Towards a water-wise world Annual report 2014

Determining the feasibility of the innovative ideas for the new building  

Helping Tergooi hospital realise its sustainability ambitions

8 October 2014Research

Within the short period of one year, research has been completed into the measures required to realise the high sustainability ambitions for the new Tergooi hospital in Hilversum. “KWR helped us immensely in tackling our questions on the basis of their expertise and extensive network,” says Programme Director Bert Jan Grevink. “We now have a thorough report that we can draw on in our decision-making.”

The new Tergooi hospital which, funding permitting, should be realised in 2019, wants to achieve the “excellent” BREEAM rating by attaining a high level of sustainability, including low energy consumption. On a commission from the hospital, KWR put together a consortium in TKI Water Technology to analyse 3 innovative ideas in the field of water – for their financial and technical feasibility, among others. The consortium, consisting of Tergooi hospital, Waternet, Utrecht Sustainability Institute, Ecofys, Deerns, Pharmafilter and KWR, researched the following innovative ideas:

  1. The introduction of the Pharmafilter® concept: the collection of all waste types in a single grinder in the nursing department. This waste stream is then treated in an own (pre)treatment process. The system produces lower discharges, for example of pharmaceutical residuals into the sewerage, and involves less handling by the staff and lower probability of infection.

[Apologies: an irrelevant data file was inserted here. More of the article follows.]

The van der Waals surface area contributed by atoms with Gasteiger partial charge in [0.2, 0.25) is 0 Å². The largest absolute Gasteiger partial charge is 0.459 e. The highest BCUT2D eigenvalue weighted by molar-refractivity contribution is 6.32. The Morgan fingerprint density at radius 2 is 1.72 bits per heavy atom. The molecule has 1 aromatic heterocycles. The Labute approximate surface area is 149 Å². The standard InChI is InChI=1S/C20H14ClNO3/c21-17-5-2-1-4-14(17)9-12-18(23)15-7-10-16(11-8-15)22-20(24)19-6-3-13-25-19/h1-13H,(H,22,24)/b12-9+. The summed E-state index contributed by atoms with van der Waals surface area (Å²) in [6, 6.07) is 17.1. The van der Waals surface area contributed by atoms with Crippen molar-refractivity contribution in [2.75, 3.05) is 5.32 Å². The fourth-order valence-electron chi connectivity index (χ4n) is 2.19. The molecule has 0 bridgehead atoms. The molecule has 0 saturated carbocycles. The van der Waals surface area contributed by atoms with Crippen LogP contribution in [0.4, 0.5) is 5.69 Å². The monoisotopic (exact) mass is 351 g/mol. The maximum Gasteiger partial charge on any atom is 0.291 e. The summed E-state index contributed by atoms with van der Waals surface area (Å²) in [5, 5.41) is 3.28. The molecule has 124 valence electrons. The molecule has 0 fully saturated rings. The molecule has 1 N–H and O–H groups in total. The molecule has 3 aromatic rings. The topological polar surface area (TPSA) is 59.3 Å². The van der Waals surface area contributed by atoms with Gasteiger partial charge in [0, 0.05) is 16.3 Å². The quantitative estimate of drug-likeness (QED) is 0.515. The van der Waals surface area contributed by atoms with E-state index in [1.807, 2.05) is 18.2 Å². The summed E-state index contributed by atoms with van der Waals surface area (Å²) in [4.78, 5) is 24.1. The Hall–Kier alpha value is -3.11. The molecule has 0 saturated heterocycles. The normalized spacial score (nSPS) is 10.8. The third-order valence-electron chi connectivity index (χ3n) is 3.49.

2. Sustainable cooling of the building through the use of the parking garage as a heat exchanger: surplus heat is provided thanks to the new building’s good isolation. The new, open parking tower can capture cold from the air through the use of heat exchangers in the ceilings, which transport the cold to the cold-heat storage system. In the summer, the building can then be cooled in a sustainable manner.
  3. A new concept for the production of hot tap water: decentralised, stand-alone electric heaters instead of a central boiler with circulation piping.

“Bringing together different specialties is required to solve these kinds of complex questions”

Bringing specialties together

“We initiated this study because we firmly believe in the feasibility of the innovations,” says Grevink. “And we see their added value in the fulfilment of our mission. Tergooi wants to be the most sustainable hospital in the Netherlands. Beyond financial sustainability, it’s a matter of looking at the overall picture. How reliable is the decentralisation of our patients’ hot-water supply, for instance? Or what are we getting into when we equip a public space, like a parking garage, with an installation that is part of our primary energy supply? KWR is capable of bringing together the specialties required to solve these kinds of complex questions.”

Testing economic feasibility

The Total Cost of Ownership (TCO) of the different innovation options was calculated to test their economic feasibility. This involved setting the investment and operational costs of an innovation against its benefits. “We indicated that we want to work with a break-even point of between 7 and 10 years,” says Grevink. “The final report provides a clear picture of the results for each of the different options. During the course of 2015 we will decide which options we will actually implement.”

The research at KWR was conducted by a team of experts of KWR, under the supervision of Jan Hofman. Beginning 1 March 2015, Jan Hofman will become professor of Water Science & Engineering at the University of Bath (UK), with the task of setting up the Water Innovation & Research Centre, in close cooperation with the English water companies.

© 2017 KWR Watercycle Research Institute

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